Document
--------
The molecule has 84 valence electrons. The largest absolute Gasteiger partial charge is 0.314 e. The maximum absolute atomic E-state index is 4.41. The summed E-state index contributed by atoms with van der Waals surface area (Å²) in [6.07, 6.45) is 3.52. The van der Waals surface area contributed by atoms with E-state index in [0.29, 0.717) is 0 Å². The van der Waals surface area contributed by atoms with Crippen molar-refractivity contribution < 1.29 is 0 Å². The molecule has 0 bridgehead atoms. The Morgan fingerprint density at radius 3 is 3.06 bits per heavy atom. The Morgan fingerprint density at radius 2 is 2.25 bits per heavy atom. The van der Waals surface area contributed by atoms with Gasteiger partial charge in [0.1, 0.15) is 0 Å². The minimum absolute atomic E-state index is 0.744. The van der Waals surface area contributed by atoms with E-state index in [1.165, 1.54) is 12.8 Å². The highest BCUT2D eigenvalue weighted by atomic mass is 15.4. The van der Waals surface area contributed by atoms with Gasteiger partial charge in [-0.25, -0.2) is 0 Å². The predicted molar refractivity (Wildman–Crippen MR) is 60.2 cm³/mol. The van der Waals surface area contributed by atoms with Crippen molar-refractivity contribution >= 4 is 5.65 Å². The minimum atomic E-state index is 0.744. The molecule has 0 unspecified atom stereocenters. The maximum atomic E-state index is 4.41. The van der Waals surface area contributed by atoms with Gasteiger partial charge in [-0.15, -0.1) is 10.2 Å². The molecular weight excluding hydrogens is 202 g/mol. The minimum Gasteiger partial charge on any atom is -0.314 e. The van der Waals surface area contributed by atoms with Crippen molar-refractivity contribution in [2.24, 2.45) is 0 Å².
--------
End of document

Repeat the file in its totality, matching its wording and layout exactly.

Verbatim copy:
The molecule has 84 valence electrons. The largest absolute Gasteiger partial charge is 0.314 e. The maximum absolute atomic E-state index is 4.41. The summed E-state index contributed by atoms with van der Waals surface area (Å²) in [6.07, 6.45) is 3.52. The van der Waals surface area contributed by atoms with E-state index in [0.29, 0.717) is 0 Å². The van der Waals surface area contributed by atoms with Crippen molar-refractivity contribution < 1.29 is 0 Å². The molecule has 0 bridgehead atoms. The Morgan fingerprint density at radius 3 is 3.06 bits per heavy atom. The Morgan fingerprint density at radius 2 is 2.25 bits per heavy atom. The van der Waals surface area contributed by atoms with Gasteiger partial charge in [0.1, 0.15) is 0 Å². The minimum absolute atomic E-state index is 0.744. The van der Waals surface area contributed by atoms with E-state index in [1.165, 1.54) is 12.8 Å². The highest BCUT2D eigenvalue weighted by atomic mass is 15.4. The van der Waals surface area contributed by atoms with Gasteiger partial charge in [-0.25, -0.2) is 0 Å². The predicted molar refractivity (Wildman–Crippen MR) is 60.2 cm³/mol. The van der Waals surface area contributed by atoms with Crippen molar-refractivity contribution >= 4 is 5.65 Å². The minimum atomic E-state index is 0.744. The molecule has 0 unspecified atom stereocenters. The maximum atomic E-state index is 4.41. The van der Waals surface area contributed by atoms with Gasteiger partial charge in [-0.15, -0.1) is 10.2 Å². The molecular weight excluding hydrogens is 202 g/mol. The minimum Gasteiger partial charge on any atom is -0.314 e. The van der Waals surface area contributed by atoms with Crippen molar-refractivity contribution in [2.24, 2.45) is 0 Å².